Position on an Axis: my new blog

This blog is not dead, yet. I am trying to agree with myself on a schedule that I can realistically follow. I will write some posts in the buffer before I can begin with that.

While I do that however, you might also like my new sideblog titled Position on an Axis (feed) at an address that my longest-time readers probably remember. That blog is about a lot of things among the familiar web development related ones, but with a more personal touch. One might say it has a lot lower threshold for publish. I hope that makes it more interesting and entertaining.

Best books on web development?

I’m thinking of building a definitive list of books on web development. Software development in general should not be forgotten, but the focus of the list would be in great web software development.

Only the best books would be listed so that the list could serve as an educational tool. This is why I am asking your help.

What are your favorites? Let me know in the comments! Books on specific server-side technologies are fine too, the list will be categorized.

Without too much thought, here is a short list of 20 books to get you started:

  1. RESTful Web Services
  2. Code Complete
  3. Don’t Make Me Think!
  4. Designing with Web Standards
  5. Letting Go of the Words
  6. Web Analytics: An Hour a Day
  7. High Performance Web Sites
  8. The Pragmatic Programmer
  9. Bulletproof Web Design
  10. Prioritizing Web Usability
  11. The Productive Programmer
  12. Pragmatic Thinking and Learning: Refactor Your Wetware
  13. Practices of an Agile Developer
  14. Clean Code
  15. Agile Software Development with Scrum
  16. Extreme Programming Explained
  17. Refactoring: Improving the Design of Existing Code
  18. Implementation Patterns
  19. Agile Estimating and Planning
  20. Object Thinking

The last 10 books suggested by Sami Poimala, thanks! (I now have to actually read all those.)

A website is never done

On a recent post in that I warned against multi-vendor web projects. I ended with a claim:

A website is never done. It should be constantly analyzed and developed further. Perfection is a forever moving target. Don’t try to nail everything at once.

This is a serious issue. Even more serious is that it is generally very hard to find a vendor that can actually deliver something like that.


Consultancies are organized around delivering projects. They have little or no organization to actually continuously develop websites with high quality. Sure, there is maintenance people, but that is often an afterthought and only activated if the client is asking for changes. When selling more to an existing client, sales people unsurprisingly put their effort into selling big projects, not small incremental upgrades.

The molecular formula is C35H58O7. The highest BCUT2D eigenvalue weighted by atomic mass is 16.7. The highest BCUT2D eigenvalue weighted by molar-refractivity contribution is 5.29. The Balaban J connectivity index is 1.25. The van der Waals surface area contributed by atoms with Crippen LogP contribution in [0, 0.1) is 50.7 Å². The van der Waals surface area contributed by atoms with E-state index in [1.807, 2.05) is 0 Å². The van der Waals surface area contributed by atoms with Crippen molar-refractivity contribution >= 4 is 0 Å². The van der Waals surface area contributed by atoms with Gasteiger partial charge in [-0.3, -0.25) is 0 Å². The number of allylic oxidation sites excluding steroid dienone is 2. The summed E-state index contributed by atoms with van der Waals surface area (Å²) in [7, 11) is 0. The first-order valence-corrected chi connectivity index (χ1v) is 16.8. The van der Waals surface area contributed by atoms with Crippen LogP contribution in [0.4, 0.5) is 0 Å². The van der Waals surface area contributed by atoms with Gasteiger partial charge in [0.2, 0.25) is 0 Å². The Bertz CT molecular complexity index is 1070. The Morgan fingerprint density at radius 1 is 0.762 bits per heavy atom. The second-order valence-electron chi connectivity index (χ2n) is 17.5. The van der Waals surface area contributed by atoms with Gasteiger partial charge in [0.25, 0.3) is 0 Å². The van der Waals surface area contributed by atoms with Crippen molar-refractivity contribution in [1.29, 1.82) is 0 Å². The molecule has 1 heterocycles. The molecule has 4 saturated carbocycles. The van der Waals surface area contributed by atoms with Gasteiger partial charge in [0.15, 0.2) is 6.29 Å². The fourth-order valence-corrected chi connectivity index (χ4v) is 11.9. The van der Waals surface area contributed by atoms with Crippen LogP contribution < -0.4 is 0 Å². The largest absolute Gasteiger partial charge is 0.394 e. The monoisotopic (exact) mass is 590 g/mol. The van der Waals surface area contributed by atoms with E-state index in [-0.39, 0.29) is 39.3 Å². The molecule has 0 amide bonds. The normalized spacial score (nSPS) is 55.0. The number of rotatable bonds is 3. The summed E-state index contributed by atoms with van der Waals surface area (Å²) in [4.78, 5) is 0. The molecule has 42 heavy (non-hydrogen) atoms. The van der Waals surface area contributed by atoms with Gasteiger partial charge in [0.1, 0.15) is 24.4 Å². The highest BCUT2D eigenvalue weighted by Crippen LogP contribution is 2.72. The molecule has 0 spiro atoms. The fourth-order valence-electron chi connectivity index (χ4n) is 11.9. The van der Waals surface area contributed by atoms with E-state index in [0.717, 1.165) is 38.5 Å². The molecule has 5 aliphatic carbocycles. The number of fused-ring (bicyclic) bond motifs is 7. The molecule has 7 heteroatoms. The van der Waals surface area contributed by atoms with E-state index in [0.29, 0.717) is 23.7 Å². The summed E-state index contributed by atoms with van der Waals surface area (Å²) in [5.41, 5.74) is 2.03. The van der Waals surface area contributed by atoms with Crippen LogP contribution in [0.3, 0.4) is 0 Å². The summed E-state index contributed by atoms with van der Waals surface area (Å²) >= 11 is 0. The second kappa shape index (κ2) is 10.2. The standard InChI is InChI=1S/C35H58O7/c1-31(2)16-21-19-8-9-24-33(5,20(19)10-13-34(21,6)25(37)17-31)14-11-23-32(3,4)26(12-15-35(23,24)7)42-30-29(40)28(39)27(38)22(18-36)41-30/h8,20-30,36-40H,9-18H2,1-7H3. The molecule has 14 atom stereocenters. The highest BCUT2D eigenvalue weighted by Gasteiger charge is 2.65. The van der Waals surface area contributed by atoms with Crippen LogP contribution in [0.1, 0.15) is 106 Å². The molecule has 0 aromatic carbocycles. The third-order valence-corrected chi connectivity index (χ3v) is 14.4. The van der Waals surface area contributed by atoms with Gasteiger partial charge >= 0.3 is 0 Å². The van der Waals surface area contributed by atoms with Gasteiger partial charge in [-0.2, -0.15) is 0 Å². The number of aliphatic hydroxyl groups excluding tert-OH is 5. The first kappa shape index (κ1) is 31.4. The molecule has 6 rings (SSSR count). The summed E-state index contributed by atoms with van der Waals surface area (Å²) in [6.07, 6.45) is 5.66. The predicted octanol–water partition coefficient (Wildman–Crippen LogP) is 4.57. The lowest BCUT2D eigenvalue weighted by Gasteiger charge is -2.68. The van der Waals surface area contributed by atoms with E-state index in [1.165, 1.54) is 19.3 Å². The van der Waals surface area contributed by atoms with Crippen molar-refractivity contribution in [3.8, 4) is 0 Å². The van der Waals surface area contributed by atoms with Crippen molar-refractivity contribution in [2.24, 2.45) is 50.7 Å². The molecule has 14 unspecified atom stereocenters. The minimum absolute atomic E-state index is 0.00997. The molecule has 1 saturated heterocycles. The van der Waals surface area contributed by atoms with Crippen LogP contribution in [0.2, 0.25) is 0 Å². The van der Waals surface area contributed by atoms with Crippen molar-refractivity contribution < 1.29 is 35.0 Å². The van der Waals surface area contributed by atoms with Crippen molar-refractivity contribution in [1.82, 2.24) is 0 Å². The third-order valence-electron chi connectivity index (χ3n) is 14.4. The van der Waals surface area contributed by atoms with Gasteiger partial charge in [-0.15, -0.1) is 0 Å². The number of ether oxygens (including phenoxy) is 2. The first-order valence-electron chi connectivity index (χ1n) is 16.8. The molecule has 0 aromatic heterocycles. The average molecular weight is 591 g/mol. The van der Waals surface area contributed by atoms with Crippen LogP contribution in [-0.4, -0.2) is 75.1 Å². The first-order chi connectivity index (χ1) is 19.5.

Web development must not be done in two to four year cycles when everything gets ripped down periodically. That is just insane use of money and in most cases PageRank.

There should be a symbiosis where technical people feed the client with new ideas concerning content (organization of, new types of, better cross-linking etc.) and techies get challenged daily by the continuously changing environment.

One reason for this kind of behavior is that good developers demand to build cool new things and that is what the company then sells.

Even more alarming is that continuous development is generally considered being something lowly. Sure, many of the tasks are not that challenging or sexy.


I spent years on my previous job practically developing a single site. Not once I felt it was something unworthy of me. Not once I felt bored.

It taught me unbelievable amount things that now make me respected at my current job. Why? I had to solve real-life problems, not just problems that aroused during the requirements or the design phase. To solve those kind of problems cleanly, I really had to know the domain.

Developers should sell small improvements directly

Keeping it small requires that no sales people and preferably no project managers are involved.

Developer makes a well argued proposal with an estimated amount of hours of work and the client accepts or abandons it. Client gets billed on actual hours worked, not by the estimation.

This of course requires a contract of some kind. But after that is done, selling costs are rapidly approaching zero.

This kind of arrangement must be based on a mutual trust or otherwise it will not work. I believe this could work with all but the smallest sites and clients, not just with the biggest.

Clients should reserve a budget beforehand for these kind of small incremental improvements. Maybe build a little less features in the initial phase and add more as there is real-life understanding of how the site is actually used?